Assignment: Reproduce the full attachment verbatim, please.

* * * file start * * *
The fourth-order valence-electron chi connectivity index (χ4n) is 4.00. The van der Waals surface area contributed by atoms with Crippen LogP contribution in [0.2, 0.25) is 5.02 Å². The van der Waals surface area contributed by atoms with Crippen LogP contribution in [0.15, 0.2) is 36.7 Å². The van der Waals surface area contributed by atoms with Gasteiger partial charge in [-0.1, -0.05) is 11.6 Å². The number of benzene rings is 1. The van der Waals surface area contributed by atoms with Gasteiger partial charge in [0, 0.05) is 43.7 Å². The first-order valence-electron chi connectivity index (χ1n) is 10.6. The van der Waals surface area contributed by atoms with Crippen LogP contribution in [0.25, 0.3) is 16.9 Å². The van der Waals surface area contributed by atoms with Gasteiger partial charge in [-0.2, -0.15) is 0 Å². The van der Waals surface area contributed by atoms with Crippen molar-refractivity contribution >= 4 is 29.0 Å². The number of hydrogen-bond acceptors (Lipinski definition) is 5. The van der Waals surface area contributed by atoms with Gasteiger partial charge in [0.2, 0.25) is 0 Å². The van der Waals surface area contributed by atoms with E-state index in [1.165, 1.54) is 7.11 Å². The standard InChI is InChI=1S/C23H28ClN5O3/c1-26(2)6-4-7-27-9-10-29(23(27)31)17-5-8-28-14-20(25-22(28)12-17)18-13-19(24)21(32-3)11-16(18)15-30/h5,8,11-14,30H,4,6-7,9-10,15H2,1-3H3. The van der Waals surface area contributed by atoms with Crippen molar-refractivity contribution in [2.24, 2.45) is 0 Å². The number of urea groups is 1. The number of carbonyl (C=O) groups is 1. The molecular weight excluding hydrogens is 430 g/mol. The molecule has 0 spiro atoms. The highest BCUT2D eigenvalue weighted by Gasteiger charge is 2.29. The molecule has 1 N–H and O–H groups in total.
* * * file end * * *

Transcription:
The fourth-order valence-electron chi connectivity index (χ4n) is 4.00. The van der Waals surface area contributed by atoms with Crippen LogP contribution in [0.2, 0.25) is 5.02 Å². The van der Waals surface area contributed by atoms with Crippen LogP contribution in [0.15, 0.2) is 36.7 Å². The van der Waals surface area contributed by atoms with Gasteiger partial charge in [-0.1, -0.05) is 11.6 Å². The number of benzene rings is 1. The van der Waals surface area contributed by atoms with Gasteiger partial charge in [0, 0.05) is 43.7 Å². The first-order valence-electron chi connectivity index (χ1n) is 10.6. The van der Waals surface area contributed by atoms with Crippen LogP contribution in [0.25, 0.3) is 16.9 Å². The van der Waals surface area contributed by atoms with Gasteiger partial charge in [-0.2, -0.15) is 0 Å². The van der Waals surface area contributed by atoms with Crippen molar-refractivity contribution >= 4 is 29.0 Å². The number of hydrogen-bond acceptors (Lipinski definition) is 5. The van der Waals surface area contributed by atoms with Gasteiger partial charge in [0.2, 0.25) is 0 Å². The van der Waals surface area contributed by atoms with E-state index in [1.165, 1.54) is 7.11 Å². The standard InChI is InChI=1S/C23H28ClN5O3/c1-26(2)6-4-7-27-9-10-29(23(27)31)17-5-8-28-14-20(25-22(28)12-17)18-13-19(24)21(32-3)11-16(18)15-30/h5,8,11-14,30H,4,6-7,9-10,15H2,1-3H3. The van der Waals surface area contributed by atoms with Crippen molar-refractivity contribution in [2.24, 2.45) is 0 Å². The number of urea groups is 1. The number of carbonyl (C=O) groups is 1. The molecular weight excluding hydrogens is 430 g/mol. The molecule has 0 spiro atoms. The highest BCUT2D eigenvalue weighted by Gasteiger charge is 2.29. The molecule has 1 N–H and O–H groups in total.